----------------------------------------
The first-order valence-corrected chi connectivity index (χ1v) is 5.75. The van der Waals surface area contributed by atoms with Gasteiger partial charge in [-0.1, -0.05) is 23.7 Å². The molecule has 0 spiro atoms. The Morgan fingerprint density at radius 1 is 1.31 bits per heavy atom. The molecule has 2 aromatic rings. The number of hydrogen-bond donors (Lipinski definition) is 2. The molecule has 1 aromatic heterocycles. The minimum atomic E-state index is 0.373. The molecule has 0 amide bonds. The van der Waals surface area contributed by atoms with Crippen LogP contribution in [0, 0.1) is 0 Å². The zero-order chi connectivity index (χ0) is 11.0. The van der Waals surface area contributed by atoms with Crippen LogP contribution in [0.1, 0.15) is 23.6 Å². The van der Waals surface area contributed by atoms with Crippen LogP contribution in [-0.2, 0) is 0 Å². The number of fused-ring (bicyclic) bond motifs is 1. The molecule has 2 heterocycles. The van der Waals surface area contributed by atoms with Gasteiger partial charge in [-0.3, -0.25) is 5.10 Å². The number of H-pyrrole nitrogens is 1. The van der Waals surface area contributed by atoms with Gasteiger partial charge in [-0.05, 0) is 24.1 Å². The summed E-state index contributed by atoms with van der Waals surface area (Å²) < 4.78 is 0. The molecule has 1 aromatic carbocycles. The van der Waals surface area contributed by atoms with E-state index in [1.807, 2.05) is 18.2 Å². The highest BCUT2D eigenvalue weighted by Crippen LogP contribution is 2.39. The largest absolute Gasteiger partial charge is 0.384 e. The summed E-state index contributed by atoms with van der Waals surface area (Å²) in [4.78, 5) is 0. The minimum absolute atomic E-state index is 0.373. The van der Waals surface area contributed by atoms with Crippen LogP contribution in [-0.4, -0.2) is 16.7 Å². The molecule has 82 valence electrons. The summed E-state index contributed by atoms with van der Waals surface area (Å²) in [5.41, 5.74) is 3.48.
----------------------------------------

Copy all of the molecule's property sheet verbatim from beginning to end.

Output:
The first-order valence-corrected chi connectivity index (χ1v) is 5.75. The van der Waals surface area contributed by atoms with Gasteiger partial charge in [-0.1, -0.05) is 23.7 Å². The molecule has 0 spiro atoms. The Morgan fingerprint density at radius 1 is 1.31 bits per heavy atom. The molecule has 2 aromatic rings. The number of hydrogen-bond donors (Lipinski definition) is 2. The molecule has 1 aromatic heterocycles. The minimum atomic E-state index is 0.373. The molecule has 0 amide bonds. The van der Waals surface area contributed by atoms with Crippen LogP contribution in [0, 0.1) is 0 Å². The zero-order chi connectivity index (χ0) is 11.0. The van der Waals surface area contributed by atoms with Crippen LogP contribution in [0.1, 0.15) is 23.6 Å². The van der Waals surface area contributed by atoms with Crippen LogP contribution in [-0.2, 0) is 0 Å². The number of fused-ring (bicyclic) bond motifs is 1. The molecule has 2 heterocycles. The van der Waals surface area contributed by atoms with Gasteiger partial charge in [-0.3, -0.25) is 5.10 Å². The number of H-pyrrole nitrogens is 1. The van der Waals surface area contributed by atoms with Gasteiger partial charge in [-0.05, 0) is 24.1 Å². The summed E-state index contributed by atoms with van der Waals surface area (Å²) < 4.78 is 0. The molecule has 1 aromatic carbocycles. The van der Waals surface area contributed by atoms with E-state index in [1.807, 2.05) is 18.2 Å². The highest BCUT2D eigenvalue weighted by Crippen LogP contribution is 2.39. The largest absolute Gasteiger partial charge is 0.384 e. The summed E-state index contributed by atoms with van der Waals surface area (Å²) in [4.78, 5) is 0. The minimum absolute atomic E-state index is 0.373. The van der Waals surface area contributed by atoms with Crippen LogP contribution in [-0.4, -0.2) is 16.7 Å². The molecule has 82 valence electrons. The summed E-state index contributed by atoms with van der Waals surface area (Å²) in [5.41, 5.74) is 3.48.